I believe that if you make your ramp up cycle slower it will fix this problem of bubbles

(although maybe the firehose method of ski building will inherently have air trapped rather than vacuum bagging which sucks the air out. )

astroskidder
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Prepreg Solution?

Post by astroskidder »

I am running a test that I will post an update on once I get some results...

Using 8210 and laminating it to a paper backed wood veneer as a first step, basically creating a wood veneer prepreg to use in the layup process. Buttered the top side of the veneer and the bottom side of the 8210 and used a 6 inch epoxy squeegy/spreader to push the air bubbles out towards the side... once I was happy with the look, I set it aside to cure.

My plan is to then use the above as the final topsheet during my layup. The paper backed veneer will be buttered and laid down over the final layer of glass and then the ski pressed as usual.

Don't see any reason why this should't work, but I've been wrong many times before.

COsurfer
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Post by COsurfer »

How are you going to keep the 8210 from popping back up? the 8210 I use curls on the ends and side. As soon as you squeegy it, it pops back up.

twizzstyle
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Post by twizzstyle »

Maybe vacuum bag the clear top to the veneer? That will keep them pressed together, and the reduced pressure will help the epoxy out-gas.

COsurfer
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Post by COsurfer »

Just tried that yesterday and it didn't work. U have to put a breather fabric above the 8210. Can't see the bubbles to get them out.

twizzstyle
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Post by twizzstyle »

Put the breather under the veneer, duh :)

deepskis
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Post by deepskis »

...or put a mylar film on top of the veneer and skip the topsheet. You will get a mirror like finish :D
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astroskidder
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Re: Prepreg Solution?

Post by astroskidder »

The first step went well. No problem seeing the bubbles and working them to the edge of the 8210 with the squeegy. The assembled veneer and 8210 has cured and can be formed to any shape, but is quite more stiff than either product on it's own.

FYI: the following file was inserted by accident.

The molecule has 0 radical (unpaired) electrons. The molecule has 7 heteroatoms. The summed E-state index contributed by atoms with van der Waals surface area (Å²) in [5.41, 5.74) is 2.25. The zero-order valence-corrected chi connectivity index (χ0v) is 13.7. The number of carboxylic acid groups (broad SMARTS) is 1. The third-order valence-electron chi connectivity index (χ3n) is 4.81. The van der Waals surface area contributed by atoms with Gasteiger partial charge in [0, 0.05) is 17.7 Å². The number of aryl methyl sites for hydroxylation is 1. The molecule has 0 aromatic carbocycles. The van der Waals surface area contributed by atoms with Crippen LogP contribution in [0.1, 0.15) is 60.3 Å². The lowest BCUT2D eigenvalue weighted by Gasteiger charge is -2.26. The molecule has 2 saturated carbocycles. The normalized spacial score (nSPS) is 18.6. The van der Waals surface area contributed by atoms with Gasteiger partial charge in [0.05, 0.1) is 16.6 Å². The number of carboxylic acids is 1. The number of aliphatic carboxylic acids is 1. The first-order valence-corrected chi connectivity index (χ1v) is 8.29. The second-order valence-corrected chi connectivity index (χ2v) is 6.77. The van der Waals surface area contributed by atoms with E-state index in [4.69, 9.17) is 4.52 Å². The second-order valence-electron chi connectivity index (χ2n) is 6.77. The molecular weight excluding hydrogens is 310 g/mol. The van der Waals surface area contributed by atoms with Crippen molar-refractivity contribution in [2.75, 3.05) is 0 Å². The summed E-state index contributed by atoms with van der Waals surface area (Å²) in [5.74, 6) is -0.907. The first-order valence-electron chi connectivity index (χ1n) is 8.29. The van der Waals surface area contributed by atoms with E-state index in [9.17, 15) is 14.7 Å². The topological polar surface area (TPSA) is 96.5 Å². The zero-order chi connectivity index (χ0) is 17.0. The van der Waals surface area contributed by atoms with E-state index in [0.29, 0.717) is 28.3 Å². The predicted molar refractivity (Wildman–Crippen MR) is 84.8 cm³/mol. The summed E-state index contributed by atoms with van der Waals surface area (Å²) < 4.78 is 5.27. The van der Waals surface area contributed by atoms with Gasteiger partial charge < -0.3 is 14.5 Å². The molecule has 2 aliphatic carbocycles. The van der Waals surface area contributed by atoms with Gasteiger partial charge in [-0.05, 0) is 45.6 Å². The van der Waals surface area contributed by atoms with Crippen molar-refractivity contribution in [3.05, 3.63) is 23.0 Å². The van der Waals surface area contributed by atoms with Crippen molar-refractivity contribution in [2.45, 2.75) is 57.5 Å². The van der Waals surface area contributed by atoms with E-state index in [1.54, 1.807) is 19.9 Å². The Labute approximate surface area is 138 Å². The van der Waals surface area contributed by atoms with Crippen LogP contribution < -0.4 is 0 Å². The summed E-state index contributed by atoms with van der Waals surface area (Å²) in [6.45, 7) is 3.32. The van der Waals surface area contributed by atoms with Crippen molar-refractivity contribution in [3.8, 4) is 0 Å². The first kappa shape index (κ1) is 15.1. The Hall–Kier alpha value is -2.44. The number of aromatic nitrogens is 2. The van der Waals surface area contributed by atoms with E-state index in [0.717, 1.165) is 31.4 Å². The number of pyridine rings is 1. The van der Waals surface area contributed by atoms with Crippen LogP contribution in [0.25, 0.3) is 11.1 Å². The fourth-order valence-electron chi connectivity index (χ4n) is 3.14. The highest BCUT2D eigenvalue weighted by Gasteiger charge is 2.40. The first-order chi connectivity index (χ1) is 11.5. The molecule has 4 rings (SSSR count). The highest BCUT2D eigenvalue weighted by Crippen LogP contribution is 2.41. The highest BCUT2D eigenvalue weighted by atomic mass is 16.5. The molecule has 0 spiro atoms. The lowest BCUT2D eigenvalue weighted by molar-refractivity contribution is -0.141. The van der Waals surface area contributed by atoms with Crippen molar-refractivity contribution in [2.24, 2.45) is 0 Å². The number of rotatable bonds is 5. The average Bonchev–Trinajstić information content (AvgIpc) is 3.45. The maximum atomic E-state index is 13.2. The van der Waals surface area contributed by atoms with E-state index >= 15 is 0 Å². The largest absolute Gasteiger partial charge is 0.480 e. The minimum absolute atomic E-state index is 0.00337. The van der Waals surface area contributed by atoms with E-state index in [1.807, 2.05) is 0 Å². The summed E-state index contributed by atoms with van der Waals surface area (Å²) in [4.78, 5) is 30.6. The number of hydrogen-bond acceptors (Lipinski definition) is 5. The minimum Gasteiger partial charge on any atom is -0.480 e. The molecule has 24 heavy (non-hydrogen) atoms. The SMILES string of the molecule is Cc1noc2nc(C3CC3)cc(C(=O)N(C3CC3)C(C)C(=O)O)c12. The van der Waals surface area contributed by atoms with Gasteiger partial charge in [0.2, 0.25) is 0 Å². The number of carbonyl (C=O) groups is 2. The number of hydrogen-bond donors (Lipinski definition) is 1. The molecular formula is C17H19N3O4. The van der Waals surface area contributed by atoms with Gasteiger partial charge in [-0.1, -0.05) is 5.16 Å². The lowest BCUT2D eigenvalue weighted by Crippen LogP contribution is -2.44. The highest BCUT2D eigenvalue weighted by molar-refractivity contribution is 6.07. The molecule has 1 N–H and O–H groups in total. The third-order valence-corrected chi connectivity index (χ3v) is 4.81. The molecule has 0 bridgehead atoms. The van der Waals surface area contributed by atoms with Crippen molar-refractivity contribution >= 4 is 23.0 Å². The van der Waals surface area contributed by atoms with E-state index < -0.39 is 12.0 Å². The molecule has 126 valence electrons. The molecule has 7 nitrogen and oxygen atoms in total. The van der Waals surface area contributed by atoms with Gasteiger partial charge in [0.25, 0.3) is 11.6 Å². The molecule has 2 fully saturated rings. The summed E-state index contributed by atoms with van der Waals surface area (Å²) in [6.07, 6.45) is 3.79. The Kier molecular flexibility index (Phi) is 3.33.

Next step is the actual mock-layup... more later.

astroskidder wrote:I am running a test that I will post an update on once I get some results...

Using 8210 and laminating it to a paper backed wood veneer as a first step, basically creating a wood veneer prepreg to use in the layup process. Buttered the top side of the veneer and the bottom side of the 8210 and used a 6 inch epoxy squeegy/spreader to push the air bubbles out towards the side... once I was happy with the look, I set it aside to cure.

My plan is to then use the above as the final topsheet during my layup. The paper backed veneer will be buttered and laid down over the final layer of glass and then the ski pressed as usual.

Don't see any reason why this should't work, but I've been wrong many times before.

COsurfer
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Post by COsurfer »

Put the breather under the veneer, duh Smile
Ya Duh, WTF was I thinking! Brilliant Twizz

Deepskis, have you used mylar? is it durable?

deepskis
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Post by deepskis »

COsurfer wrote:Deepskis, have you used mylar? is it durable?
Yes, I have used it a couple of times and it gives you a very nice and shine epoxy finish. No need for varnish on top if you dont leave the skis outdoor for a long time. If you want to you can screen print on top of that and then put some varnish on. Looking good.
Every turn is a sign of fear